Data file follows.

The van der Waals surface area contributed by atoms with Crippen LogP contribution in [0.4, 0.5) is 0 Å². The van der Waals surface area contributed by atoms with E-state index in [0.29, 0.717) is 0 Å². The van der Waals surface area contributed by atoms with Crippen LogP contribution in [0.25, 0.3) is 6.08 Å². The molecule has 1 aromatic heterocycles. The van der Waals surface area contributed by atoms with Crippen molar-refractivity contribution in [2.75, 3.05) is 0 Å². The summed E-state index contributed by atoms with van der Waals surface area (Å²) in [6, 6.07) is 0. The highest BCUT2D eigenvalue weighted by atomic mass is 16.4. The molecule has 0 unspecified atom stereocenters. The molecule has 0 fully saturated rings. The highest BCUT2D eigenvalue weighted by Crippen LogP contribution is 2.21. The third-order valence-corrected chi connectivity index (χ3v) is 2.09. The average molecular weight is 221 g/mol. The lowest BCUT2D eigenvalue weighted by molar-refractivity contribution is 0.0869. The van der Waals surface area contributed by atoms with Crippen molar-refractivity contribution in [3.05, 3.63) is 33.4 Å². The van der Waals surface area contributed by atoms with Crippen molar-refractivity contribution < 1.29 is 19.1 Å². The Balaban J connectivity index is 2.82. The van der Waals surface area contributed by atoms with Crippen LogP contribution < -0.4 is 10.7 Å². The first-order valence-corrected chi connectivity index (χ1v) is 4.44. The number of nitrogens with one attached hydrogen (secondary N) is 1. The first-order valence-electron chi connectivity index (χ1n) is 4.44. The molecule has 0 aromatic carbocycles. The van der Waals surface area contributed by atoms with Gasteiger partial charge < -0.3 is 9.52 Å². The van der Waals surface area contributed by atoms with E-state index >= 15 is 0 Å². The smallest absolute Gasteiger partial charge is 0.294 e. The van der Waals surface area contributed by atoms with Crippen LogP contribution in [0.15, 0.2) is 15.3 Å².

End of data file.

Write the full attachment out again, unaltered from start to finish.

The van der Waals surface area contributed by atoms with Crippen LogP contribution in [0.4, 0.5) is 0 Å². The van der Waals surface area contributed by atoms with E-state index in [0.29, 0.717) is 0 Å². The van der Waals surface area contributed by atoms with Crippen LogP contribution in [0.25, 0.3) is 6.08 Å². The molecule has 1 aromatic heterocycles. The van der Waals surface area contributed by atoms with Crippen molar-refractivity contribution in [2.75, 3.05) is 0 Å². The summed E-state index contributed by atoms with van der Waals surface area (Å²) in [6, 6.07) is 0. The highest BCUT2D eigenvalue weighted by atomic mass is 16.4. The molecule has 0 unspecified atom stereocenters. The molecule has 0 fully saturated rings. The highest BCUT2D eigenvalue weighted by Crippen LogP contribution is 2.21. The third-order valence-corrected chi connectivity index (χ3v) is 2.09. The average molecular weight is 221 g/mol. The lowest BCUT2D eigenvalue weighted by molar-refractivity contribution is 0.0869. The van der Waals surface area contributed by atoms with Crippen molar-refractivity contribution in [3.05, 3.63) is 33.4 Å². The van der Waals surface area contributed by atoms with Crippen molar-refractivity contribution < 1.29 is 19.1 Å². The Balaban J connectivity index is 2.82. The van der Waals surface area contributed by atoms with Crippen LogP contribution < -0.4 is 10.7 Å². The first-order valence-corrected chi connectivity index (χ1v) is 4.44. The number of nitrogens with one attached hydrogen (secondary N) is 1. The first-order valence-electron chi connectivity index (χ1n) is 4.44. The molecule has 0 aromatic carbocycles. The van der Waals surface area contributed by atoms with Gasteiger partial charge < -0.3 is 9.52 Å². The van der Waals surface area contributed by atoms with E-state index >= 15 is 0 Å². The smallest absolute Gasteiger partial charge is 0.294 e. The van der Waals surface area contributed by atoms with Crippen LogP contribution in [0.15, 0.2) is 15.3 Å².